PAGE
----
Bp. Tobin of Providence on contrary-to-nature unions: “Almighty God will, in His own time and way, pass judgment upon our state”

His Excellency Most Rev. Thomas Tobin, Bishop of Providence, whom we have seen before in these electronic pages, issued a statement about the legislative approval of contrary-to-nature unions.

Roman Catholic Diocese of Providence
Office of Communications

June 30, 2011Statement of Bishop Tobin on the Approval of Civil Unions in Rhode Island

(PROVIDENCE, R.I.)-The Most Rev. Thomas J. Tobin, Bishop of the Roman Catholic Diocese of Providence, today released the following statement relative to the passage of legislation approving civil unions in Rhode Island.

“I am deeply disappointed that Rhode Island will establish civil unions in our state. The concept of civil unions is a social experiment that promotes an immoral lifestyle, is a mockery of the institution of marriage as designed by God, undermines the well-being of our families, and poses a threat to religious liberty. [That last is a point which must be constantly kept in mind.]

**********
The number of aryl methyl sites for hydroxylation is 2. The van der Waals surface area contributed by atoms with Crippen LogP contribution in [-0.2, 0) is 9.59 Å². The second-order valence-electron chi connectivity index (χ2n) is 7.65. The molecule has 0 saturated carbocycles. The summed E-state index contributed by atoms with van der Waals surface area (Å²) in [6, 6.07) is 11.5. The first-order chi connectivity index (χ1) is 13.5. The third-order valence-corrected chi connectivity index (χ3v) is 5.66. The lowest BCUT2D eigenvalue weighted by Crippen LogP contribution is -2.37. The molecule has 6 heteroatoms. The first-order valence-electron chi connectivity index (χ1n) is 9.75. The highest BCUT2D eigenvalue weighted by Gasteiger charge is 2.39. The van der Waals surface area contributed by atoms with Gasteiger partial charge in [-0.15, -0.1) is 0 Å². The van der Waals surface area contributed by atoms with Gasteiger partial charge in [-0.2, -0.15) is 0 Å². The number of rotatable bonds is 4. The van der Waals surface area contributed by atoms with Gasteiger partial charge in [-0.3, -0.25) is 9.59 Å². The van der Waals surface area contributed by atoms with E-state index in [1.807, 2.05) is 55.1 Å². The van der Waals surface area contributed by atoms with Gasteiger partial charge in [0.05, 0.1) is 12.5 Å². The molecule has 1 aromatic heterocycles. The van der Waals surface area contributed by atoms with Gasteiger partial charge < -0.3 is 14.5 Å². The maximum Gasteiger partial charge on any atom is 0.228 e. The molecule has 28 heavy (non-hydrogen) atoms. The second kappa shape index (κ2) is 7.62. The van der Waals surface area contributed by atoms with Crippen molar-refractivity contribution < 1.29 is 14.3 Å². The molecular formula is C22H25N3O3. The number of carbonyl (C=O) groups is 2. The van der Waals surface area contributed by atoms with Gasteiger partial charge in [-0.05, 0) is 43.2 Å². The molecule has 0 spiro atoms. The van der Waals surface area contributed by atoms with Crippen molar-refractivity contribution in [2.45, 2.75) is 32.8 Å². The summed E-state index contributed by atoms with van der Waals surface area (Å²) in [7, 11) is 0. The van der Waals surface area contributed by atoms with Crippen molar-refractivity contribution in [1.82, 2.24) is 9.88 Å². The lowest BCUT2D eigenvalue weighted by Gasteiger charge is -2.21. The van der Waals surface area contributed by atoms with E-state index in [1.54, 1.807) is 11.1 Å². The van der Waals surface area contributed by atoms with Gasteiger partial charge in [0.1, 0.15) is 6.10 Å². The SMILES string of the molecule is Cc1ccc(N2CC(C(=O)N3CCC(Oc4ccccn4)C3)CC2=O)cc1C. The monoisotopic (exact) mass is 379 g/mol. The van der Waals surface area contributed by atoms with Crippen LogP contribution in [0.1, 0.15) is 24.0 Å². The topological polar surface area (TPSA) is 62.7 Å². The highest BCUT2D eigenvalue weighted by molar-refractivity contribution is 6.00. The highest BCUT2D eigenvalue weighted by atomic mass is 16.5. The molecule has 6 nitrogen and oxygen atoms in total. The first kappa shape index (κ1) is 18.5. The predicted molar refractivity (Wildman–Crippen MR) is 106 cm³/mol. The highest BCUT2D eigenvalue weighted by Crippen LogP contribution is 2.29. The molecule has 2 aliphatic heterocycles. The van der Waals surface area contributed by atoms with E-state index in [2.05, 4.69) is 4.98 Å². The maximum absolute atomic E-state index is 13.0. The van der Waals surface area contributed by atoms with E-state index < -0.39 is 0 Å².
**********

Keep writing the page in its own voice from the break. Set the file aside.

In this context it is my obligation to remind Catholics of the teachings of the Church on this matter. First, the Church continues to have respect and love for persons with same-sex attraction; they are indeed children of God and our brothers and sisters in the human family. We pray for their well-being and offer them spiritual guidance and pastoral care. We also extend our love and support to families of homosexual persons who sometimes struggle with this difficult emotional issue.

At the same time, the Church reminds its members that homosexual activity is contrary to the natural law and the will of God and, therefore, is objectively sinful. Persons with same-sex attraction are required to live the Christian virtues of chastity and modesty, as all persons are. The importance of these virtues is clearly established in the Holy Scriptures and in the constant tradition of the Church.

Because civil unions promote an unacceptable lifestyle, undermine the faith of the Church on holy matrimony, and cause scandal and confusion, Catholics may not participate in civil unions. To do so is a very grave violation of the moral law and, thus, seriously sinful. A civil union can never be accepted as a legitimate alternative to matrimony.